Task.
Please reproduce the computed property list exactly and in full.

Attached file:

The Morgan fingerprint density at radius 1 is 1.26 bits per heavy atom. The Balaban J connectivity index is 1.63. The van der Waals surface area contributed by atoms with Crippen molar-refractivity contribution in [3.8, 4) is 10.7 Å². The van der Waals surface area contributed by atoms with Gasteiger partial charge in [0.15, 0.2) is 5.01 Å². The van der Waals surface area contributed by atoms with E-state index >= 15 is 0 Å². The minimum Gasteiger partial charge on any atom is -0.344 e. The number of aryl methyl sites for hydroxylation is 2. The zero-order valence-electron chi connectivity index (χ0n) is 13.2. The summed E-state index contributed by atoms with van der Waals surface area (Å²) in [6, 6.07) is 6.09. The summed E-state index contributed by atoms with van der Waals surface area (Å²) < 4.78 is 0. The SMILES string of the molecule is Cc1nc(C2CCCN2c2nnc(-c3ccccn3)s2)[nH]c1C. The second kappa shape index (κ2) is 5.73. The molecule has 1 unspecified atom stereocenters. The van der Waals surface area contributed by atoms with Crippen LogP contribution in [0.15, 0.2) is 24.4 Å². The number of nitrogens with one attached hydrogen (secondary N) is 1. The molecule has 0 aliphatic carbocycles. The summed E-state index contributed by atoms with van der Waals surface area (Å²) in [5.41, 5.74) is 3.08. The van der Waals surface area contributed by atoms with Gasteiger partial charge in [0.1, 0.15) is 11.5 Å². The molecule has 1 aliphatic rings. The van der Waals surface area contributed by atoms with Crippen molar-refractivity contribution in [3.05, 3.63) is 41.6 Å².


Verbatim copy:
The Morgan fingerprint density at radius 1 is 1.26 bits per heavy atom. The Balaban J connectivity index is 1.63. The van der Waals surface area contributed by atoms with Crippen molar-refractivity contribution in [3.8, 4) is 10.7 Å². The van der Waals surface area contributed by atoms with Gasteiger partial charge in [0.15, 0.2) is 5.01 Å². The van der Waals surface area contributed by atoms with E-state index >= 15 is 0 Å². The minimum Gasteiger partial charge on any atom is -0.344 e. The number of aryl methyl sites for hydroxylation is 2. The zero-order valence-electron chi connectivity index (χ0n) is 13.2. The summed E-state index contributed by atoms with van der Waals surface area (Å²) in [6, 6.07) is 6.09. The summed E-state index contributed by atoms with van der Waals surface area (Å²) < 4.78 is 0. The SMILES string of the molecule is Cc1nc(C2CCCN2c2nnc(-c3ccccn3)s2)[nH]c1C. The second kappa shape index (κ2) is 5.73. The molecule has 1 unspecified atom stereocenters. The van der Waals surface area contributed by atoms with Crippen LogP contribution in [0.15, 0.2) is 24.4 Å². The number of nitrogens with one attached hydrogen (secondary N) is 1. The molecule has 0 aliphatic carbocycles. The summed E-state index contributed by atoms with van der Waals surface area (Å²) in [5.41, 5.74) is 3.08. The van der Waals surface area contributed by atoms with Gasteiger partial charge in [0.1, 0.15) is 11.5 Å². The molecule has 1 aliphatic rings. The van der Waals surface area contributed by atoms with Crippen molar-refractivity contribution in [3.05, 3.63) is 41.6 Å².